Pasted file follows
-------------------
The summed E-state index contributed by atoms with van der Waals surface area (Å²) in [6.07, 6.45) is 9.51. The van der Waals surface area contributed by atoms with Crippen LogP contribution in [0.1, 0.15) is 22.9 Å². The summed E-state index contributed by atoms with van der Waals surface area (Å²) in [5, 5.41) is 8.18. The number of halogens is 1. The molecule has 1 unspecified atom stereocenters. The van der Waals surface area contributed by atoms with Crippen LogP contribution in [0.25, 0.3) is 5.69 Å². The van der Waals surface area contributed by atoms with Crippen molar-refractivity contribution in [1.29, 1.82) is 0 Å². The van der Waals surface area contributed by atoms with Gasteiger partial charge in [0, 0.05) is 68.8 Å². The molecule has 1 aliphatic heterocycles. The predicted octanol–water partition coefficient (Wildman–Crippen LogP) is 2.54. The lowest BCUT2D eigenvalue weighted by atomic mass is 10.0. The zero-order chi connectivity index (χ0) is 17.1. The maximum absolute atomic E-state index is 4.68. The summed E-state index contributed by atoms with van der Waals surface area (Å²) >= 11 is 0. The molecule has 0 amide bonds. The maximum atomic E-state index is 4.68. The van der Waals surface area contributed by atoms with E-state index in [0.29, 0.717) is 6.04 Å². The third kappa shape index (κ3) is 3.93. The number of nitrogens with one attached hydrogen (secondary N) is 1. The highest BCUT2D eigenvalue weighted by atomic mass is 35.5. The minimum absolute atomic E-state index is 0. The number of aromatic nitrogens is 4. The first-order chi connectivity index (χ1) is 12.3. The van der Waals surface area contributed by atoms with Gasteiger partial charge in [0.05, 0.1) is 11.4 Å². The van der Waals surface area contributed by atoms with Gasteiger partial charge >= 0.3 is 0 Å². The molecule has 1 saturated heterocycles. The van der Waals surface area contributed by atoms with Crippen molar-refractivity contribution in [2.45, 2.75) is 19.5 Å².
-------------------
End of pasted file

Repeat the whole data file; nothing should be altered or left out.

The summed E-state index contributed by atoms with van der Waals surface area (Å²) in [6.07, 6.45) is 9.51. The van der Waals surface area contributed by atoms with Crippen LogP contribution in [0.1, 0.15) is 22.9 Å². The summed E-state index contributed by atoms with van der Waals surface area (Å²) in [5, 5.41) is 8.18. The number of halogens is 1. The molecule has 1 unspecified atom stereocenters. The van der Waals surface area contributed by atoms with Crippen LogP contribution in [0.25, 0.3) is 5.69 Å². The van der Waals surface area contributed by atoms with Crippen molar-refractivity contribution in [1.29, 1.82) is 0 Å². The van der Waals surface area contributed by atoms with Gasteiger partial charge in [0, 0.05) is 68.8 Å². The molecule has 1 aliphatic heterocycles. The predicted octanol–water partition coefficient (Wildman–Crippen LogP) is 2.54. The lowest BCUT2D eigenvalue weighted by atomic mass is 10.0. The zero-order chi connectivity index (χ0) is 17.1. The maximum absolute atomic E-state index is 4.68. The summed E-state index contributed by atoms with van der Waals surface area (Å²) >= 11 is 0. The molecule has 0 amide bonds. The maximum atomic E-state index is 4.68. The van der Waals surface area contributed by atoms with E-state index in [0.29, 0.717) is 6.04 Å². The third kappa shape index (κ3) is 3.93. The number of nitrogens with one attached hydrogen (secondary N) is 1. The highest BCUT2D eigenvalue weighted by atomic mass is 35.5. The minimum absolute atomic E-state index is 0. The number of aromatic nitrogens is 4. The first-order chi connectivity index (χ1) is 12.3. The van der Waals surface area contributed by atoms with Gasteiger partial charge in [0.05, 0.1) is 11.4 Å². The van der Waals surface area contributed by atoms with Gasteiger partial charge >= 0.3 is 0 Å². The molecule has 1 saturated heterocycles. The van der Waals surface area contributed by atoms with Crippen molar-refractivity contribution in [2.45, 2.75) is 19.5 Å².